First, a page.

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Puffed rice balls bring back childhood memories

Thursday, October 25, 2001

No tricks to this Halloween treat. Easy-to-find ingredients make these homemade confections a snap.

 

Puffed rice balls are made up of sugar, corn syrup or molasses and a few other ingredients. Years ago they were popular treats to hand out on Halloween or just fun treats to make with the kids. But having tested these, we wouldn't let a child near this concoction until it's cool enough for young hands to handle. And because the cereal mixture is quite hot when removed from the stove, we suggest that adults wait just a few minutes before plunging into this mixture.

It's also good idea to butter your hands so the taffy-like mixture doesn't stick to them.

If you decide to use these as Halloween treats, look for colored plastic wrap or orange cellophane-type wrap (usually available in craft stores.).

Marianne Beck of Reserve requested a recipe for puffed rice balls.

The first recipe was sent by Billie Marx of Brentwood: "This recipe has been in my family for years. My mother made it, her mother made it and I've been using this recipe for over 40 years."

Puffed Rice Balls

6-ounce box puffed rice cereal
2 cups sugar
3/4 cup light corn syrup
1/2 cup water
1 teaspoon vanilla

Place puffed rice in a bowl. Combine remaining ingredients in saucepan and cook until mixture reaches soft ball stage (see note). While stirring constantly, pour mixture over puffed rice. Continue to stir until cereal is completely coated. Grease hands with butter and roll mixture into balls when cool enough to handle. Cover with plastic wrap.

Note: Soft ball stage means to heat the syrup to 234-240 degrees. It is at this point that a small amount of syrup, when dropped into very cold water, forms a soft ball that flattens after it's removed.

Here's another puffed rice ball recipe sent in by Ann K. Gunnin of Jasper, Ga. "Thanks to the generosity of a gentleman who had a Quaker Puffed Rice box from the 1930s listed on eBay, I now have the recipe for the famous Puffed Rice Balls Marianne Beck is looking for (the one her Mom used to make for Halloween). The recipe was listed on the back of the box and he was kind enough to send it to me, although I lost the bid on the box. And since one good turn deserves another, here it is."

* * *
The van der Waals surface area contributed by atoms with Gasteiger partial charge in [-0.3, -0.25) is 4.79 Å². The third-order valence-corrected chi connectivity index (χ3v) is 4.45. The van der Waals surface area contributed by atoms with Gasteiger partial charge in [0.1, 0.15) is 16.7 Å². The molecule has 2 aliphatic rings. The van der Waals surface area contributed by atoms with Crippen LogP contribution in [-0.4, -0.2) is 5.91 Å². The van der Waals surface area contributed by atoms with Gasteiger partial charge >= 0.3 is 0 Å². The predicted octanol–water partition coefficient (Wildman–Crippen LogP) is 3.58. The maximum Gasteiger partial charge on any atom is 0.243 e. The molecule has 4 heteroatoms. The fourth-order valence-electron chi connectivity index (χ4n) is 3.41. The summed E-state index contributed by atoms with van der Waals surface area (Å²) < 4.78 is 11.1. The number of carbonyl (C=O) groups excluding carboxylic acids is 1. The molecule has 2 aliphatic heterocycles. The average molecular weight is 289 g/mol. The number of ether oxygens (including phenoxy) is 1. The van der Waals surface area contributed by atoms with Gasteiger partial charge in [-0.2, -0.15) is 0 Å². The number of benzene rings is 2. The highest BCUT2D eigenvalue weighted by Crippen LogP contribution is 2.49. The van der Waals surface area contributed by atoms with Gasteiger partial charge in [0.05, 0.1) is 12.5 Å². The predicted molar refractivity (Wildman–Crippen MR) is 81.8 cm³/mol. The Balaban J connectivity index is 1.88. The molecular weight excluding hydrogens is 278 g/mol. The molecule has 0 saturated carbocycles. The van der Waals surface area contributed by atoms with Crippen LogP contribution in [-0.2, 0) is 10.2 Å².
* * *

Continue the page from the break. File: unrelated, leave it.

Quaker Puffed Rice Balls

1/2 cup corn syrup (light Karo syrup will do)
1/2 cup molasses
1 cup sugar
2 tablespoons vinegar
2 tablespoons butter
About 6 cups puffed rice cereal

Boil syrup, molasses, sugar and vinegar until it snaps when tested in cold water (see note). Remove from heat, add butter, allow bubbling to die down, then pour over puffed rice. Mix well with a spoon and when slightly cool, form into balls.

Note: This recipe refers to the "hard crack" stage in candy making. Cook the syrup to 300-310 degrees (using a candy-making thermometer). To test, drop a small amount of syrup into very cold water. If the syrup separates into hard, brittle threads, it's ready to be removed from the heat.

Makes about 10 baseball-sized balls.

Recipe correction

We goofed and we're sorry! We omitted the last paragraph of the Harvest Loaf Cake recipe from last week's Kitchen Mailbox. So, for those of you who wanted to make this delicious cake but couldn't because of our blunder, we're running the recipes again in its entirety.

Harvest Loaf Cake

1 3/4 cups sifted flour
1 teaspoon baking soda
1 teaspoon cinnamon
1/2 teaspoon nutmeg
1/4 teaspoon ginger
1/4 teaspoon cloves
1/2 teaspoon salt
1/2 cup butter
1 cup sugar
3/4 cup pumpkin (we used pure canned pumpkin)
3/4 cup chocolate chips
3/4 cup finely chopped nuts
2 eggs

Combine flour, soda, salt and spices. Set aside.

Cream butter in a large bowl; add sugar and beat at high speed on mixer until fluffy. Blend eggs and beat well. Add dry ingredients alternately with pumpkin, beginning and ending with dry ingredients. Blend well after each addition. Stir in chocolate chips and nuts.

Bake at 350 degrees for about 60 to 75 minutes or until tested done (ours took only 55 minutes) in a 9-by-5-by-3-inch loaf pan that has been greased on the bottom. Cool and drizzle with the glaze.

Let cake stand for six hours before slicing.

Spice Glaze

1/2 cup confectioners sugar
1/8 teaspoon nutmeg
1/8 teaspoon cinnamon
1 or 2 tablespoons cream

Blend all ingredients until desired consistency.


If you want to answer a recipe request from a reader or are looking for a recipe yourself, please write to Kitchen Mailbox, c/o Arlene Burnett, 34 Blvd. of the Allies, Pittsburgh 15222, or e-mail to aburnett@post-gazette.com. Please include a name, neighborhood and a daytime phone number on all correspondence. All recipes are kitchen-tested by the Post-Gazette.

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